Rabies found in three raccoons
Raccoons are pesky critters.
They are a nuisance to homeowners and motorist and can carry potentially deadly diseases.
Three cases of raccoons infected by rabies within the county were recently brought to the attention of the Crenshaw County Health Department and county rabies officer Dr. Alethea Gammage.
Gammage said the first incident occurred near the Fuller's Crossroads area, another in the Chapel Hill Community and the most recent near Brantley. In all three cases, the raccoons entered homeowners' yards during the day.
"With the first incident, the family brought the dog in and was presented to me as a raccoon bite to the neck," Gammage explained. "I immediately sent them to their physician to consult with him. Of course, they all eventually had to have a post exposure vaccine.
"With the most recent incident, the residents called in one morning and they had killed the raccoon because it had attacked their dog in their yard. Then the man went outside and the raccoon attacked the man. The man tossed the raccoon to get him away and his wife came out and it attacked her."
Gammage said the State of Alabama Department of Public Health has declared Crenshaw County a "hot spot" of sorts for rabies occurrences because of the amount of reports filed in such a short period of time.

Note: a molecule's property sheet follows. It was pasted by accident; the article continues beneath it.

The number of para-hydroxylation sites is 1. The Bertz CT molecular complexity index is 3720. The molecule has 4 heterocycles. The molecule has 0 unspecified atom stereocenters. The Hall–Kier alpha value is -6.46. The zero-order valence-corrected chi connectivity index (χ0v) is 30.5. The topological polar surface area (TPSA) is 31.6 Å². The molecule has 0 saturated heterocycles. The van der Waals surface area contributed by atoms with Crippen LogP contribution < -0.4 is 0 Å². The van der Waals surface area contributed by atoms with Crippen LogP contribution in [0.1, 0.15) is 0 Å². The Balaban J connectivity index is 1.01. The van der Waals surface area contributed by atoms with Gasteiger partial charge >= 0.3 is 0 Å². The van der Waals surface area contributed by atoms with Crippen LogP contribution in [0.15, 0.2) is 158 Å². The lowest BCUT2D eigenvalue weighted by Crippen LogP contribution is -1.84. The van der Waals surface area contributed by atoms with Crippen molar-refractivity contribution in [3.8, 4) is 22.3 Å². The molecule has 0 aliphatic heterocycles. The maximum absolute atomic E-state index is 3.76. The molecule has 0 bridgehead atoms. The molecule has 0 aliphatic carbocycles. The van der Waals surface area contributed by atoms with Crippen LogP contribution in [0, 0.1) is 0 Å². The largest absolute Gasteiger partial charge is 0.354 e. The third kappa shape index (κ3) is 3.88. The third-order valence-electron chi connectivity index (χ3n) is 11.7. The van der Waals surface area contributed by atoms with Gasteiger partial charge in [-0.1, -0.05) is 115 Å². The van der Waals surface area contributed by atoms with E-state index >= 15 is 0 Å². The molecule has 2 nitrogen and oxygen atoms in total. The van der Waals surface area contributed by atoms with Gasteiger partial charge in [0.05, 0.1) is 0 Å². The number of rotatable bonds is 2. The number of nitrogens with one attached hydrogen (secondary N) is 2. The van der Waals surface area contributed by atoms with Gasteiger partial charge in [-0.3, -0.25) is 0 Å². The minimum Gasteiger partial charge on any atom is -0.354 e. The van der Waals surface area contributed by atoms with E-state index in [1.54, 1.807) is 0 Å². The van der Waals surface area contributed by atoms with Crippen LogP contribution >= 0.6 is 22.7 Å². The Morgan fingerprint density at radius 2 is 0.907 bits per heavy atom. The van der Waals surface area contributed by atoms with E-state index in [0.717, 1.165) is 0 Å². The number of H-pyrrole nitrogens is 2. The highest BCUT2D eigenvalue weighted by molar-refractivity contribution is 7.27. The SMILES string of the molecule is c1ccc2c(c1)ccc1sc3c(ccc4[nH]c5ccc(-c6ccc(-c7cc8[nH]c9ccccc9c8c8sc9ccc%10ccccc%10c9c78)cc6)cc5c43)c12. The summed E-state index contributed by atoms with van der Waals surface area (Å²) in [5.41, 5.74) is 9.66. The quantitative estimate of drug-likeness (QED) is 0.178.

"They are especially interested, not necessarily every dead raccoon that's on the road that's been hit by a car, but suspicious animals that are acting more friendly or aggressive during the daytime hours," she said. "They really want us to keep a close check on that."
Gammage encourages all county residents to keep a close eye on their pets and report any strange animal behavior. She also said to make sure all pets have their annual rabies vaccination.
In addition to having your dog or cat immunized annually by a veterinarian, the following preventive measures will help minimize your exposure to rabies:
n Avoid sick or strange-acting animals. A wild animal that appears friendly, docile or approaches human, should be avoided. Nocturnal animals, such as raccoons and bats that become active in the daytime may be suspect.
n Do not touch, pick up or feed wild animals or unfamiliar domestic animals.
n Do not leave pet foot outside. It encourages wild animals and strays to enter the community environment and is not healthy for your own pet.
n Do not attempt to rescue seemingly abandoned or wild animals nor injured domestic animals. If you find an injured or sick animal, contact your local animal control officer or a veterinarian for advice.
n Do not keep wild or exotic animals as pets.
Gammage also encourages parents to speak with their children and explain the dangers of playing with wild animals, dead or alive.
For more information regarding rabies please contact the local environmentalist at the Crenshaw County Health Department at 335-2471 or Gammage at 335-5421.